Some folks have argued that given the Republican’s Obama-must-fail strategy and the Conservadems desire to punish working families, there’s no way Obama could have prevented the economy from going off the cliff. Brad DeLong has published a great, depressing talk that’s a center-liberal economist perspective on what Obama could’ve done despite these obstacles.
Although a big government stimulus s was going to be almost impossible to pull off, at the beginning of his administration Obama had a number of other tools at his disposal that didn’t require the Congress’ or Senate’s approval.
The Federal Reserve could act in an extraordinary manner by engaging in “quantitative easing” policies….
The Federal Reserve could engage in open-mouth operations and state that it is raising its targets for the price level and the inflation rate. Such announcements would lead investors to expect that their holdings of safe high-quality nominal assets would be subject to a small inflation tax. That would diminish their demand for such assets in their portfolios–and as a consequence increase their demand for currentlyproduced goods and services instead. Once again, not as powerful as conventional open-market operations in normal times. But also not chopped liver….
The Treasury could engage in targeted nationalizations to keep the inability of firms to get credit on usual terms from causing mass layoffs and bankruptcies and shutdowns that are unnecessary in the long run. The U.S. government did this with Fannie Mae, Freddie Mac, AIG, GM, and Chrysler–other financial bankruptcies were forcibly merged into stronger firms–but it could have done more….
The Treasury could use its resources to take private risk onto its balance sheet when it thinks markets have overshot and risky assets are undervalued–thus hopefully making money as the world’s largest hedge fund and adding to the risk-bearing capacity of the market.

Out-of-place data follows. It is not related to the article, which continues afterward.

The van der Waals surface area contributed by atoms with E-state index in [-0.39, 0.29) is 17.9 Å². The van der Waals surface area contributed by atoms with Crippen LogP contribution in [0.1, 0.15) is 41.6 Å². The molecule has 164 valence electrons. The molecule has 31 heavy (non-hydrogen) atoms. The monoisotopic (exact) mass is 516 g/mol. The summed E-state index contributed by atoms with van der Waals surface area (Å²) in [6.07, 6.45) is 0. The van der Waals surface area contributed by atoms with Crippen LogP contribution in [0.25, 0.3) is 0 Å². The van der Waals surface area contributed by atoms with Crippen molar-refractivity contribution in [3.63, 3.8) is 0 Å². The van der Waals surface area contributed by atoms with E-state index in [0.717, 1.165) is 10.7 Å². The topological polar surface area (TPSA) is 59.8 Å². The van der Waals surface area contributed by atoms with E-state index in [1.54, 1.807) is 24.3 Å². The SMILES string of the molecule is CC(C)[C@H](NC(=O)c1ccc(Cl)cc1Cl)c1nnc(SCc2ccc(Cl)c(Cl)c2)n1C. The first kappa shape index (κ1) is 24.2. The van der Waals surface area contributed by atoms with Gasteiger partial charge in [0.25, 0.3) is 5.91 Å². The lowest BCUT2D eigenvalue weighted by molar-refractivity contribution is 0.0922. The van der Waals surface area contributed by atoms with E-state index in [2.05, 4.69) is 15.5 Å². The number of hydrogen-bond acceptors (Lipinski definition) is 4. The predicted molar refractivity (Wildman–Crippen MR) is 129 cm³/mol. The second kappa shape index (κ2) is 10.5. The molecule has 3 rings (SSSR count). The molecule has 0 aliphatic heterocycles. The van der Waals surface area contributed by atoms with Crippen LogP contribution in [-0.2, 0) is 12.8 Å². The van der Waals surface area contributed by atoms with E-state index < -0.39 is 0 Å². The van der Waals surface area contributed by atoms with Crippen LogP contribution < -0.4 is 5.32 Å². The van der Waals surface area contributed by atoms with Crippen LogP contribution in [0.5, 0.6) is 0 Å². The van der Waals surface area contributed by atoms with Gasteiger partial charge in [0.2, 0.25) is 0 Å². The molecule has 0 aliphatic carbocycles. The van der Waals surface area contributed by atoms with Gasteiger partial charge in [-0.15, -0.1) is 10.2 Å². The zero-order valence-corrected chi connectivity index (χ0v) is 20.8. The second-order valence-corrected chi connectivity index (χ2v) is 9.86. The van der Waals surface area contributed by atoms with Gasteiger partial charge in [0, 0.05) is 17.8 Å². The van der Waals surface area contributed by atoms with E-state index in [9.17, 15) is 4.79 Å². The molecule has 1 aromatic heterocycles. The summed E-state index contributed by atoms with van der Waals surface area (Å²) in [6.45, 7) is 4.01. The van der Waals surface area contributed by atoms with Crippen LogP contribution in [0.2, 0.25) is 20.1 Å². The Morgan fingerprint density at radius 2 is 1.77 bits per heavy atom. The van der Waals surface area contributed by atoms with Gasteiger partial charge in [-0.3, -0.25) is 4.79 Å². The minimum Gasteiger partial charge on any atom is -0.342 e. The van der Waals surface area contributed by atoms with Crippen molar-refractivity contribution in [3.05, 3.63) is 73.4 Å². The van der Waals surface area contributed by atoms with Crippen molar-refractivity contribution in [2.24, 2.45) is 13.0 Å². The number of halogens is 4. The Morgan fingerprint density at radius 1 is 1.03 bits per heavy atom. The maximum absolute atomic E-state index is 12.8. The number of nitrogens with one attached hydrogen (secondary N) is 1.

The Treasury can reorganize mortgages by providing liquidity and a little up-front cash in exchange for principal writedowns–thus making the riskiest part of the financial asset structure less risky….
these tools are applications of Walter Bagehot’s rule: the principal that the way to deal with a panic in which nobody is sure if contracts will be honored is for the government to make sure that contracts are honored by lending freely to anybody who asks. (But, Bagehot wrote, the lending should be “at a penalty rate”–financiers should never profit from the fact of government assistance to stem the panic. That is the second part of Bagehot’s rule.)
Delong was convinced Obama would do at least some of this:
10% unemployment seemed, to me, politically unthinkable. 10% unemployment for any substantial period of time seemed, to me, doubly politically unthinkable….
The correlation between economic growth and electoral success not just at the presidential level but at the congressional-midterm level is well known. The correlation is strong. The difference between a rapid recovery and a jobless one is worth 20 seats in the House of Representatives in midterm elections. Every pollster knows about the correlation between economic growth in the two and three quarters before an election and electoral success in it. So if there is one thing that the policy and the political and the message staffs in the White House should be able to all agree should not fade to the backburner, it is the macro recovery situation.
But that’s not what happened: Continue reading